By Saroj Kumar Pattnaik, ChildFund India
Bursts of rain and wind punctuate an otherwise pleasant day in India’s Nagapattinum district. The streets are quiet in the village of Sampathottam, and it’s time for lunch. The scent of a dry fish curry wafts through the air. Govindaraj, though, is impatient and waiting for the rain to stop.
“I don’t like this rain, like the way I hate the sea,” he says, visibly irritated. “Since the morning, I am waiting for this rain to stop. I will get the flowers from the market. Every year, I offer these flowers to my parents on their anniversary.” This isn’t a happy anniversary, though. It’s the 10th anniversary of his parents’ death and the Indian Ocean tsunami, which claimed 230,000 lives in South Asia.
Govindaraj lost his parents, his elder brother and 10 other members of his family in the 2004 tsunami that killed more than 7,000 people in the southern Indian state of Tamil Nadu alone. He dusts off the photographs of his lost relatives.
“She is my mother, he is my father, and the other one is my elder brother,” he says, pointing to the pictures. “They were among the 13 of my family members who became prey to that devastating tsunami and left me alone to die, every day remembering them. Anita is also an unfortunate child like me.”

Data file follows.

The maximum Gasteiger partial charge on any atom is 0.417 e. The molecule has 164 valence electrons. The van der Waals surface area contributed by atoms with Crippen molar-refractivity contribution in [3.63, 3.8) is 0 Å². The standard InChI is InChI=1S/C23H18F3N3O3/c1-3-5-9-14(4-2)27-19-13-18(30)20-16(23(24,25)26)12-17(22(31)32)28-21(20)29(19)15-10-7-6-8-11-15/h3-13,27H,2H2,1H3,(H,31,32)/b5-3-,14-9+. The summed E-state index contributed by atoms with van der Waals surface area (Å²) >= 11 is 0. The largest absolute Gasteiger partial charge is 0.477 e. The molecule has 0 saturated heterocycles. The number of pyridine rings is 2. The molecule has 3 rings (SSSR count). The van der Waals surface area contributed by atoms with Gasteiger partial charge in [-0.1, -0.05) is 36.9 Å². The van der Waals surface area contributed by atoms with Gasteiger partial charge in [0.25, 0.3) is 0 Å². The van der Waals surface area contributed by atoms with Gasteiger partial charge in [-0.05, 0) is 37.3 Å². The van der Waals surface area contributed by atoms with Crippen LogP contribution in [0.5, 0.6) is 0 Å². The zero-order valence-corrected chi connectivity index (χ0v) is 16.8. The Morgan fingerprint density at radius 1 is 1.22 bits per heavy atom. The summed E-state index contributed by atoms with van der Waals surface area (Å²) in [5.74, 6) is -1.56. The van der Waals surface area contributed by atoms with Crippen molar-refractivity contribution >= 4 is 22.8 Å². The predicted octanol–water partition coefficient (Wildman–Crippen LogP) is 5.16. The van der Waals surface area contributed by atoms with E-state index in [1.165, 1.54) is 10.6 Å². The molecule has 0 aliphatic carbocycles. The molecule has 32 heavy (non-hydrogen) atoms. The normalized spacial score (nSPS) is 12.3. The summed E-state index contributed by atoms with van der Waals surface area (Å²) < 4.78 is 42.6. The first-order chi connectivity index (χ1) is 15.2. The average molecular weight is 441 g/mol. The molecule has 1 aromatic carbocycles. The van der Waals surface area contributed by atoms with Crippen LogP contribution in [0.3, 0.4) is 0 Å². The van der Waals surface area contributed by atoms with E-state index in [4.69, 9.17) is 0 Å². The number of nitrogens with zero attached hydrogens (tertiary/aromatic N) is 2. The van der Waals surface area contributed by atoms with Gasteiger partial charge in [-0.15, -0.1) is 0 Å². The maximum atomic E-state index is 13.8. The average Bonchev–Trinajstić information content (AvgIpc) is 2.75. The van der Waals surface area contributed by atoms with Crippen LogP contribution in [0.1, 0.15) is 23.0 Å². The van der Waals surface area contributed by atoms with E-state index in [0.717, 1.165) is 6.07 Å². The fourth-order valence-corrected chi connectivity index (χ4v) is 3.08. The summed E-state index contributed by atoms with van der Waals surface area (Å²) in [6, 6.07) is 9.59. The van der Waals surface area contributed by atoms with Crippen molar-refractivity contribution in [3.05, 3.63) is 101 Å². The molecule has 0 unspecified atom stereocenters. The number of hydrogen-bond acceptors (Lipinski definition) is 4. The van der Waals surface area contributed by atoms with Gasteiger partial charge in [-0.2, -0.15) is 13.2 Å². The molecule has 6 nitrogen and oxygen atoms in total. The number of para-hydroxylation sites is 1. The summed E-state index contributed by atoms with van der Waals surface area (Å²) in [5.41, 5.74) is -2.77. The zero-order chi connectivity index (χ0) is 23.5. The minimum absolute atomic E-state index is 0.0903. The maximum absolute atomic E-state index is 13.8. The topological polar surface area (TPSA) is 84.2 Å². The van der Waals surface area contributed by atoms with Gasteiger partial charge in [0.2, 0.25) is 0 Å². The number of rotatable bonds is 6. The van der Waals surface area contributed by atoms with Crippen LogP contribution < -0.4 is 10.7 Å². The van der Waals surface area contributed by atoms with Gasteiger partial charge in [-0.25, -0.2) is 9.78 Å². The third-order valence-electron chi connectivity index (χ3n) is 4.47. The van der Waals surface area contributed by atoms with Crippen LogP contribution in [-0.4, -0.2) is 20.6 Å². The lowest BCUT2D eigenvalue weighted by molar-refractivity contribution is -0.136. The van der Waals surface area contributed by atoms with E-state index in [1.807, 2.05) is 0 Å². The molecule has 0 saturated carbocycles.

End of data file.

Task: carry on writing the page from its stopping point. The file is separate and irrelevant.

Thirteen-year-old Anita is Govindaraj’s cousin, who also lost her parents in the tsunami and is now being taken care of by Govindaraj and his wife Malakodi.
“I am lucky to have survived nature’s fury,” Govindaraj says. “Actually, I was at my uncle’s place where my wife and Anita were, when that killer tsunami hit our village. It destroyed everything, killed my entire family and that of Anita’s,” he says, turning his face toward the door to hide his tears.
Comforting him in her arms, Malakodi says,“It’s God’s decision. What can we do?
“We were fortunate enough that our village, Perumalpettai, is located a bit higher than the other villages. The tsunami water did come to our village but did not sweep us along. We survived. Only those who were near the shore at that time were killed or have gone missing,” she says.
When asked what she remembers about that day, Anita says, “I cannot recall anything about what happened on that day and how the tsunami was. The only thing I know is that it killed my parents and deprived me from the fortune of having parents. “
“I have only photographs of my parents. I miss them the most when people talk about them and about the tsunami,” she says, pointing at their pictures.
Elsewhere in the village, Mahesh and her husband Ashoghan and son Amrith survived the tsunami, but they were forever touched by the trauma of the day. A pregnant Mahesh was slammed into walls by the waves, and later she and her husband were confronted with scores of dead bodies while searching for their 3-year-old son in a shelter. They found him in a corner, alive but unable or unwilling to speak.
“It was a horrible situation out there,” Ashoghan recalls. “We decided to move to another place, as the atmosphere was affecting both our body and soul, especially my son, who had not spoken a word since we found him. We crossed a backwater river stretch and moved out of the village and walked throughout the night to reach a nearby town.”